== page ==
So last night I hung out with Neil Young and his producer David Briggs down in Malibu. It was really cool. Just the three of us. Neil sat down at his guitar and started playing all these songs while David ran the mixing board and, like, by the end of the evening they’d unveiled this whole batch of killer tunes.
Ok… so… while I didn’t get to actually hang with them in the studio, listening to the newest Neil Young archive release, Hitchhiker, it almost felt that way. A recording made in 1976 at the dawn of an incredibly prolific period for Neil, this unreleased session remained in the archives for all these years; most of the songs found their way onto subsequent albums including his legendary Rust Never Sleeps, Comes a Time, American Stars and Bars and even the more recent Le Noise.
So why did they release this now? Well, why not? Neil has steadily been opening up his archives — especially with the fabulous multi-disc box set called, fittingly, Archives Vol. 1 Hitchhiker is another important piece of Neil’s puzzle, presenting early and remarkably full-formed versions of songs that went on to become fan favorites and even some bonafide classics within the context of his song catalog.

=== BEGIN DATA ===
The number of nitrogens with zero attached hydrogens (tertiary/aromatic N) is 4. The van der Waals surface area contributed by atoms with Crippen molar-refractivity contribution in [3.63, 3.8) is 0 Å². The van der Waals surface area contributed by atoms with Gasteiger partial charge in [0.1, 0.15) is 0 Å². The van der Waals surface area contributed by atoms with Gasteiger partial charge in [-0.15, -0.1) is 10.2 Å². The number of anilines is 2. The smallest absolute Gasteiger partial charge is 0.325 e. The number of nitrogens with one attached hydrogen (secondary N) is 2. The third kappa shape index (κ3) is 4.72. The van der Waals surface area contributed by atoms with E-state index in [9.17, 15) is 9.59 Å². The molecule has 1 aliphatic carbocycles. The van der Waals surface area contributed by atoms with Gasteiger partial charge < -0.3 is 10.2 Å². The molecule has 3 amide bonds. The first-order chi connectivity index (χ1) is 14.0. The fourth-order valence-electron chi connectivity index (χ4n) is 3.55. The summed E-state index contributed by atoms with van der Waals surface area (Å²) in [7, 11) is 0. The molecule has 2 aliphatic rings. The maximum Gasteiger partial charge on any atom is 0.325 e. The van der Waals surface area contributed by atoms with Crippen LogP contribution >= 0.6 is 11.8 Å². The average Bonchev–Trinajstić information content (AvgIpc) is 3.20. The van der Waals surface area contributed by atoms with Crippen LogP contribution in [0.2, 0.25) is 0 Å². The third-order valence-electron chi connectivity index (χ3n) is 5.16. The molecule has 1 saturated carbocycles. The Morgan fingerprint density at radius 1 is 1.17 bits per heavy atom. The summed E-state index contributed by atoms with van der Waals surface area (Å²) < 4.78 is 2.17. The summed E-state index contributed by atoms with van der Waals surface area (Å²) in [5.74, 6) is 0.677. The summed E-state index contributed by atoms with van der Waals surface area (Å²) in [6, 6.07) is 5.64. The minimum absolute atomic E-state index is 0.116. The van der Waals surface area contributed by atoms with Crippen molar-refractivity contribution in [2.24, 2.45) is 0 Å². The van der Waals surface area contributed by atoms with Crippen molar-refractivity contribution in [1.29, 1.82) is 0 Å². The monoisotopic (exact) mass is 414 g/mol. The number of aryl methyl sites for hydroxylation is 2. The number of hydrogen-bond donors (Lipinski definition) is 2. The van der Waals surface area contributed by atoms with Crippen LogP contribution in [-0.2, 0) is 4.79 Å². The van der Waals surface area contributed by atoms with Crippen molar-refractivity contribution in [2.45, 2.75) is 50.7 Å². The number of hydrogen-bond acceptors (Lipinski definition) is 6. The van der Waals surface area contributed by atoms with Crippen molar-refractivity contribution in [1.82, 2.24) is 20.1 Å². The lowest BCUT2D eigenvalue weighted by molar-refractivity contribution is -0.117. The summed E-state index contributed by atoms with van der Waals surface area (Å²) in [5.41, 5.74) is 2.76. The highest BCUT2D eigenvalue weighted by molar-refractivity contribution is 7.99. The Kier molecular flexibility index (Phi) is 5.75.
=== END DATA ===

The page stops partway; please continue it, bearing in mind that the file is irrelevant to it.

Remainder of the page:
The standard weight vinyl pressing of Hitchhiker is fine, well centered and quiet. Neil’s acoustic guitar, vocal and (sometimes) harmonica performances sound great here, cleanly recorded, very simple and intimate. If you have a subscription to the Tidal music service and want to hear this in the MQA format at 96 kHz, 24-bit resolution, you can click here for that link which sounds good too, albeit a different listening experience.
To that point, it was kind of refreshing to open this album up and find it was a standard pressing album — this album feels like a record from the seventies! It would have been overkill to put it out on 180-gram (or higher) vinyl. Hitchhiker even comes with a big fold out poster containing lyrics for all the songs — Neil used to include fold out lyric inserts in many of his seminal early 1970s albums, particularly his breakthroughs After The Goldrush and Harvest. So there is a bit of period nostalgia going on here and that is not a bad thing.
Is this an essential release? Well, that depends on how into Neil’s music you are. Fans will want this, for sure. Relative “newbie” fans who yearn for more of Neil’s acoustic flavored music they might have first discovered on later period albums like Harvest Moon may well enjoy this record for its stripped down splendor.
My favorite tracks thus far on Hitchhiker are the the acoustic Rust Never Sleeps-era songs “Pocahontas” and “Powderfinger.” I am also very fond of the album closer “The Old Country Waltz” which Neil plays poignantly on just piano and harmonica. Hearing this song broken down to its core — it ultimately came out as the lead track on the American Stars ‘n Bars album in 1977, in a much more fleshed out, big country-fiddle band production — is really almost haunting, bum notes and all.
Hitchhiker is a fine reminder of the power of Neil Young’s pure songwriting creativity, a glimpse into an important transitional period when he was about to redefine himself for the ages. In that context, Hitchhiker is essential listening.